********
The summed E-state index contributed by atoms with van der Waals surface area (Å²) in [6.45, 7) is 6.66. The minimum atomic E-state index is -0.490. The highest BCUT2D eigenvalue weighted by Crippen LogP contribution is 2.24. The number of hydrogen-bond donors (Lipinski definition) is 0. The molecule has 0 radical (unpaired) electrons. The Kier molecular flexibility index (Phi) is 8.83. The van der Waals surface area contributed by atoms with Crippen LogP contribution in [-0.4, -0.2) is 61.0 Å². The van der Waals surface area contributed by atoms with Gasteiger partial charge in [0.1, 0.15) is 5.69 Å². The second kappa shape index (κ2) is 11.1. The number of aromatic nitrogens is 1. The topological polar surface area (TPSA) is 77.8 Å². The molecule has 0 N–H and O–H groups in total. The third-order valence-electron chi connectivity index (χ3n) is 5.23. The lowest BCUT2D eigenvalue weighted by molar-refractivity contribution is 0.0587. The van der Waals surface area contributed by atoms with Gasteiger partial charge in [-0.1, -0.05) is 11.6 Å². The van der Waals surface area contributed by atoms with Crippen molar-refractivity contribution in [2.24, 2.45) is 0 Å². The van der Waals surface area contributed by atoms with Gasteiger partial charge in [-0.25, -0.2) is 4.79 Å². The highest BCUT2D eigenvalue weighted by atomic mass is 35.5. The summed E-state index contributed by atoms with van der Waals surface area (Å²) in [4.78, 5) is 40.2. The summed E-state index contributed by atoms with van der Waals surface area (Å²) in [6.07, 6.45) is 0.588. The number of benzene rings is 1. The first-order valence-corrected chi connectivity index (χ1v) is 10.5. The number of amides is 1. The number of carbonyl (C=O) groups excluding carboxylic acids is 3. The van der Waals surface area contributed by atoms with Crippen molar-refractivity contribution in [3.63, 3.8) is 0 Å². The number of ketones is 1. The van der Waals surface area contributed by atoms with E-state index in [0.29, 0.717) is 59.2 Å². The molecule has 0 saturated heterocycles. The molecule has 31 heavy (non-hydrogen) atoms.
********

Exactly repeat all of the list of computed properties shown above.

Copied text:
The summed E-state index contributed by atoms with van der Waals surface area (Å²) in [6.45, 7) is 6.66. The minimum atomic E-state index is -0.490. The highest BCUT2D eigenvalue weighted by Crippen LogP contribution is 2.24. The number of hydrogen-bond donors (Lipinski definition) is 0. The molecule has 0 radical (unpaired) electrons. The Kier molecular flexibility index (Phi) is 8.83. The van der Waals surface area contributed by atoms with Crippen LogP contribution in [-0.4, -0.2) is 61.0 Å². The van der Waals surface area contributed by atoms with Gasteiger partial charge in [0.1, 0.15) is 5.69 Å². The second kappa shape index (κ2) is 11.1. The number of aromatic nitrogens is 1. The topological polar surface area (TPSA) is 77.8 Å². The molecule has 0 N–H and O–H groups in total. The third-order valence-electron chi connectivity index (χ3n) is 5.23. The lowest BCUT2D eigenvalue weighted by molar-refractivity contribution is 0.0587. The van der Waals surface area contributed by atoms with Gasteiger partial charge in [-0.1, -0.05) is 11.6 Å². The van der Waals surface area contributed by atoms with Crippen molar-refractivity contribution in [2.24, 2.45) is 0 Å². The van der Waals surface area contributed by atoms with Gasteiger partial charge in [-0.25, -0.2) is 4.79 Å². The highest BCUT2D eigenvalue weighted by atomic mass is 35.5. The summed E-state index contributed by atoms with van der Waals surface area (Å²) in [4.78, 5) is 40.2. The summed E-state index contributed by atoms with van der Waals surface area (Å²) in [6.07, 6.45) is 0.588. The number of benzene rings is 1. The first-order valence-corrected chi connectivity index (χ1v) is 10.5. The number of amides is 1. The number of carbonyl (C=O) groups excluding carboxylic acids is 3. The van der Waals surface area contributed by atoms with Crippen molar-refractivity contribution in [3.63, 3.8) is 0 Å². The number of ketones is 1. The van der Waals surface area contributed by atoms with E-state index in [0.29, 0.717) is 59.2 Å². The molecule has 0 saturated heterocycles. The molecule has 31 heavy (non-hydrogen) atoms.